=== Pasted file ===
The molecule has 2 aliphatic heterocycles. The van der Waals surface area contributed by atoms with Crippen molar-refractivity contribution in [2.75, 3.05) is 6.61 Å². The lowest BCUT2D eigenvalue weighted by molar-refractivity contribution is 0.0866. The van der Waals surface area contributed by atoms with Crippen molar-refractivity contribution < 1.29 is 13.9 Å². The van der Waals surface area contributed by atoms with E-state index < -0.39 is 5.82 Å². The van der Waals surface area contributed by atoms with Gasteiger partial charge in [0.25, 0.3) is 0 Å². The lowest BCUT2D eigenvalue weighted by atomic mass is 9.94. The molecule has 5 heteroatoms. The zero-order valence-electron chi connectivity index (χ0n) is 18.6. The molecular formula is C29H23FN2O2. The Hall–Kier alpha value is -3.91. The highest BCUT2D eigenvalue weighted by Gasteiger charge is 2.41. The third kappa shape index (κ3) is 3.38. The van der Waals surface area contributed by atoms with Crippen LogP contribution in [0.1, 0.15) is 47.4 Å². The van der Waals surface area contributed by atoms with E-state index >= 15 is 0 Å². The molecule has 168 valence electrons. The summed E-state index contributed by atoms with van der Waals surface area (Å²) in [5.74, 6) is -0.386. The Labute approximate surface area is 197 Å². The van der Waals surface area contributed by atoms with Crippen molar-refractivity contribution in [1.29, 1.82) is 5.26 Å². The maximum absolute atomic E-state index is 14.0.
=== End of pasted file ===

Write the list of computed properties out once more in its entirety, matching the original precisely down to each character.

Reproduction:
The molecule has 2 aliphatic heterocycles. The van der Waals surface area contributed by atoms with Crippen molar-refractivity contribution in [2.75, 3.05) is 6.61 Å². The lowest BCUT2D eigenvalue weighted by molar-refractivity contribution is 0.0866. The van der Waals surface area contributed by atoms with Crippen molar-refractivity contribution < 1.29 is 13.9 Å². The van der Waals surface area contributed by atoms with E-state index < -0.39 is 5.82 Å². The van der Waals surface area contributed by atoms with Gasteiger partial charge in [0.25, 0.3) is 0 Å². The lowest BCUT2D eigenvalue weighted by atomic mass is 9.94. The molecule has 5 heteroatoms. The zero-order valence-electron chi connectivity index (χ0n) is 18.6. The molecular formula is C29H23FN2O2. The Hall–Kier alpha value is -3.91. The highest BCUT2D eigenvalue weighted by Gasteiger charge is 2.41. The third kappa shape index (κ3) is 3.38. The van der Waals surface area contributed by atoms with Crippen LogP contribution in [0.1, 0.15) is 47.4 Å². The van der Waals surface area contributed by atoms with E-state index >= 15 is 0 Å². The molecule has 168 valence electrons. The summed E-state index contributed by atoms with van der Waals surface area (Å²) in [5.74, 6) is -0.386. The Labute approximate surface area is 197 Å². The van der Waals surface area contributed by atoms with Crippen molar-refractivity contribution in [1.29, 1.82) is 5.26 Å². The maximum absolute atomic E-state index is 14.0.